4 Reasons a Will Can Be Contested – This Week’s Article on ElderCareMatters.com

4 Reasons a Will Can Be Contested

Written By:
4 Reasons a Will Can Be Contested
Don L. Rosenberg, Attorney and Counselor
The Center for Elder Law
Troy, Michigan
An ElderCare Matters Partner

There are four primary reasons that a will can be contested. Knowing the reasons that a will can be contested can be helpful for reducing the chances of a dispute among your heirs, whether you are putting together your own will and or want to know if yours should be reviewed by a Michigan probate attorney.

And, of course, these will become very important if you ever find yourself in the unfortunate position of needing to know your legal rights when it comes to a will challenge.

Reason #1: The Testator Did Not Have Testamentary Capacity To Sign a Will

In Michigan, there are four components to testamentary capacity (or what Michigan law calls a “sufficient mental capacity”): (1) understanding that he or she is providing for the disposition of his or her property after death, (2) knowing the nature and extent of his or her property, (3) knowing the natural objects of his or her bounty (i.e., family members), and (4) understanding in a reasonable manner the general nature and effect of the act of signing the will.

While this legal test for testamentary capacity may sound complicated, experienced Michigan probate litigation attorneys can help make sense of it, and whether it can be met in your case. This depends on many different factors. For example, the witnesses to the will signing can be crucial – especially the estate planning attorney who prepared the will. In a will contest, their testimony can be the critical aspect of determining whether the person signing the will was in the right frame of mind and body to do so. Having an experienced estate planning attorney stand behind the will is often a determining factor in will contest cases in Michigan.

Reason #2: The Testator Was Subject To Undue Influence

The essence of this claim is that an individual was coerced, compelled, or otherwise forced into signing a will. Undue influence from any party is usually very difficult to prove, because there rarely is direct evidence of the influence. But it can also be very hard for the party defending the will against an undue influence claim, because of what Michigan law calls, “the presumption of undue influence” that applies in many cases.

Smart estate planning attorneys will take extra precautions in the right cases. For instance, we sometimes recommend making a videotape of the conversation relating to the will drafting and signing, to demonstrate that the person is executing the will of his or her own free choice. Having an independent attorney involved in the drafting process is also critical. In fact, even many attorneys in Michigan don’t properly handle will signings, which can make undue influence cases even murkier.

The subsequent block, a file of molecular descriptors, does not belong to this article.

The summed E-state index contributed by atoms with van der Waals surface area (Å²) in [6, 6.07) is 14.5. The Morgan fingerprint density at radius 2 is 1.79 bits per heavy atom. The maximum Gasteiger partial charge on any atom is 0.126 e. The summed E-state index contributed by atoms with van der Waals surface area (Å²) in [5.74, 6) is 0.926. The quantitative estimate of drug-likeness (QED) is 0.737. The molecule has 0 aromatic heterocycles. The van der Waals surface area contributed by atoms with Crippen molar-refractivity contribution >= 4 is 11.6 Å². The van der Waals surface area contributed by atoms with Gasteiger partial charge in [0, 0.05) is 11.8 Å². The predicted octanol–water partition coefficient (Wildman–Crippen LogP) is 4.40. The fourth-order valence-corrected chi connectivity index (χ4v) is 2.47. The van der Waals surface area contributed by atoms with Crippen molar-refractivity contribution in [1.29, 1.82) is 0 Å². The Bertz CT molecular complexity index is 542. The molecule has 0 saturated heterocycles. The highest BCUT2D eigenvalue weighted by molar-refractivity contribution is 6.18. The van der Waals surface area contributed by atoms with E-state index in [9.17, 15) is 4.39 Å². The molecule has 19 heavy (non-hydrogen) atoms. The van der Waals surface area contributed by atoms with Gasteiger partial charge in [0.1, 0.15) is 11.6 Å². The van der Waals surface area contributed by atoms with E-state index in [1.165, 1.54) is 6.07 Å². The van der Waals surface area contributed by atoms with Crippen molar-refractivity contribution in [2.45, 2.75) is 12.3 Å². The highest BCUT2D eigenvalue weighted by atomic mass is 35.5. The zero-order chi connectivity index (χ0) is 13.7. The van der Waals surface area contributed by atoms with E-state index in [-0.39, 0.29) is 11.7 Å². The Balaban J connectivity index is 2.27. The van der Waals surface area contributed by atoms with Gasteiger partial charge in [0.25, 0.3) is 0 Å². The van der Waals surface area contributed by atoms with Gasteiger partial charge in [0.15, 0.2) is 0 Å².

Reason #3: The Will Didn’t Follow The Formalities Of Michigan Law

This reason does not occur as often as undue influence or mental incapacity, but it still can be important in the right case. Traditionally, Michigan had very specific and clearly codified rules regarding what is needed for a valid will. For the most part, these require that witnesses be present and sign the will too, and that the will be dated and signed, with certain language that attested to the validity of the document. When a will was handwritten in the signer’s own handwriting, the rules could be relaxed, however, and proving a valid will was easier.

With some recent law changes, however, Michigan law now allows greater leniency to the rules regarding will formalities. If the person arguing in favor of the wills validity can show, by clear and convincing evidence, that the document was intended to be a will, it can still be accepted in probate court as a valid will, even without meeting the test of formalities. This sometimes leads to more complicated will contests in probate court, because family members often disagree if a certain writing was intended to be a will or not.

Reason #4: The Will Was Created Or Signed Due To Fraud

If the Testator was tricked into signing a will, family members can dispute the document’s validity down the road. For example, if the Testator believed that he or she was signing another legal document like a power of attorney, then the will could be considered procured by fraud.

While cases in Michigan based on fraud often go hand-in-hand with undue influence claims, there can be important differences. This is especially true when the person signing has problems with eyesight, such as macular degeneration. Testimony of witnesses can be especially vital in a will contest case where there are allegations of fraud.

If you need help with your family’s Elder Law issues, you can find thousands of Elder Law Attorneys from across America on ElderCareMatters.com – America’s National Directory of Elder Care / Senior Care Resources for Families.

You can also find Elder Law Attorneys who are members of the national ElderCare Matters Alliance on FindElderLawAttorneys.net - one of the 10 Elder Care / Senior Care Directories that are sponsored exclusively by the national ElderCare Matters Alliance. These Elder Care / Senior Care Directories list thousands of Elder Care / Senior Care Professionals and companies from across America who can help you plan for and deal with your family’s issues of aging.

In our Directories, you will also find Answers and Articles about a wide range of Elder Care Matters, information that is provided by our ElderCare Matters Partners – Professionals who are members of the national ElderCare Matters Alliance and have years of experience in helping families with Elder Care Matters.